Former Death Row Prisoners Speak Out At Rally
by Douglas Lee
The Saturday evening indoor rally was one of the highlights of the Campaign’s first national convention. Nearly 200 people attended the rally, which marked the successes in our movement against the death penalty and challenged people to keep building on the momentum.
The barbaric nature of the death penalty came through loud and clear as former death row inmates and family members shared their stories of injustice. All of the speakers emphasized the importance of struggle–a running theme throughout the Campaign’s convention.
Exonerated Texas death row inmate Kerry Max Cook said that his 22 years on death row taught him that there were two kinds of justice–one for the rich and one for the poor, “the K-Mart brand of justice vs. the Nieman Marcus brand.”
Sitting on Texas death row, Cook witnessed the real consequences of the 1996 Effective Death Penalty Act signed by former president Bill Clinton as countless numbers of fellow prisoners were executed by the Texas machinery of death. For Cook, this bill, which expanded the number of crimes punishable by death and limited the appeals process for death row inmates, was nothing more than a “death pill to the innocent…When it comes to the death penalty,” said Cook, “the scales of justice are never balanced.”
The stories told by the other exonerated inmates demonstrated the truth of Cook’s remarks. As they shared their stories, the devastating consequences of the death penalty became overwhelmingly clear. A fiery Darby Tillis, the first death row inmate exonerated in Illinois since 1976, reminded the audience that though he was released from death row, he was “not free from the death penalty.” For Tillis and the other exonerated inmates, death row continues to haunt their lives every day.
Commenting on the tragic events of September 11, Tillis asked the audience to remember another group of victims of terrorism: the men and women on death row. Tillis called for building the ongoing fight against the corruption of “killers living off tax dollars” and those “sanctioned to kill.”
The stories told by the exonerated were at once personal and chillingly similar. Tillis was tried five times before finally winning his freedom. Exonerated California death row inmate Shujaa Graham, who was framed for the murder of a prison guard because he was a prison-rights activist, was tried four times before winning his freedom. With the understanding that his experience was not isolated, Graham told the audience that any individual could become a target of injustice, racism, and police brutality. “The state does not have the right to kill in our name,” said Graham. “Freedom for all in the face of death.”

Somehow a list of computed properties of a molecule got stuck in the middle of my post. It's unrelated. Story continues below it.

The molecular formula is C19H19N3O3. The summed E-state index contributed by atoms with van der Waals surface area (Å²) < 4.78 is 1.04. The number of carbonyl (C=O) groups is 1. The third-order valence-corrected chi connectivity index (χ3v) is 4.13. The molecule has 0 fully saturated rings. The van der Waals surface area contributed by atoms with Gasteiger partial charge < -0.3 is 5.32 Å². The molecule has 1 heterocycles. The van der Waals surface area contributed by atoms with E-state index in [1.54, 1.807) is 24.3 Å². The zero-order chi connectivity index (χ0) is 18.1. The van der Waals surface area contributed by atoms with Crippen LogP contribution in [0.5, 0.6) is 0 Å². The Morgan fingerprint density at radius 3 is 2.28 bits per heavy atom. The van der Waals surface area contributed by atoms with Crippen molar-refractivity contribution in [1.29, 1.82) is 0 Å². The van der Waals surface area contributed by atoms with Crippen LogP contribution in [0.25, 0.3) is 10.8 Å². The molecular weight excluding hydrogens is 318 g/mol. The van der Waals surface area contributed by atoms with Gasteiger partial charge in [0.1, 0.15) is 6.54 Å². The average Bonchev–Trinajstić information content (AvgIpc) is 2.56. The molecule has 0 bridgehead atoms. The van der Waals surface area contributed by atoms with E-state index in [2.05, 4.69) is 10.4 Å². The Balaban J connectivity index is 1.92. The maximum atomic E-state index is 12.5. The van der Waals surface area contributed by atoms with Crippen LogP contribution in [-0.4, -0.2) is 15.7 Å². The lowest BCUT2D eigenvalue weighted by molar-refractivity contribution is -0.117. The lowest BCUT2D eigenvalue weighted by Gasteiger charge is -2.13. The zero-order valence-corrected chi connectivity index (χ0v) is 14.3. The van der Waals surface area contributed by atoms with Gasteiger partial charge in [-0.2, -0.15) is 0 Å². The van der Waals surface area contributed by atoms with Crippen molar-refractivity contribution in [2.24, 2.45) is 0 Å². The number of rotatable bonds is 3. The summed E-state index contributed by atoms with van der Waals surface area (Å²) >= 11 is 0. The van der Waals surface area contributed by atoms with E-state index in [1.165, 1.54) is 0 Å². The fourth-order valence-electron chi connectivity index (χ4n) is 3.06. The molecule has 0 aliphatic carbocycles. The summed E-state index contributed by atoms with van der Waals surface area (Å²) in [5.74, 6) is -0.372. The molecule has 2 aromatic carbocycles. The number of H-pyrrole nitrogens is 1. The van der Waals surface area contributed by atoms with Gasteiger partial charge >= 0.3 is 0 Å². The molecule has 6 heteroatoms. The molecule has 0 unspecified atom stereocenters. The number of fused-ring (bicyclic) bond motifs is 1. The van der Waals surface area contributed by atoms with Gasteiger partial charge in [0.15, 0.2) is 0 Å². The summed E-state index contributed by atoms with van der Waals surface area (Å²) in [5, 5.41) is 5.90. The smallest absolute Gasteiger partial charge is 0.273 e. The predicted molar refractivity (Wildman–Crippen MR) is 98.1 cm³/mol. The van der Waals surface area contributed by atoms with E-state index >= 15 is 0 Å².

Other former death row inmates included Lawrence Hayes from New York, Lawyer Johnson from Massachusetts, and Anthony Porter from Illinois–each of whom expressed their commitment to those they had left behind.
Other panelists included exonerated prisoner David Bates, who was tortured into confessing to a crime that he did not commit by the notorious former Chicago police commander Jon Burge. Bates spent more than 11 years behind bars before he was exonerated. As he spoke, Bates held up a plastic typewriter bag and asked the audience to imagine being suffocated with this instrument of torture as he had been. Bates describes this brutal experience as his first encounter with white people. Ever since, he said, he has had a hard time trusting whites. But during the rally, Bates thanked members of the Campaign for showing him that white people could be trusted and that Blacks and whites could fight together for justice.
Other speakers included Evangelist Bates and John Gilliam Price, family members of death row inmates; Pastor Larry Turpin of the United Methodist Church of Hyde Park, which hosted the event; Jane Bohman of the Illinois Coalition Against the Death Penalty; Jennifer Bishop of Murder Victims Families for Reconciliation; and Marlene Martin and Mike Stark of the Campaign to End the Death Penalty.
Stark, the Washington, D.C., organizer of the Campaign, spoke about the legacy of struggle that abolitionists carry with them today and encouraged activists to keep building on the pillars of strength represented by the exonerated inmates and family members who spoke on the panel that evening.
Greta Holmes, a member of the Chicago-Hyde Park chapter and moderator for the rally, ended the evening by simply proclaiming, “We are marching forward, and the death penalty will die.”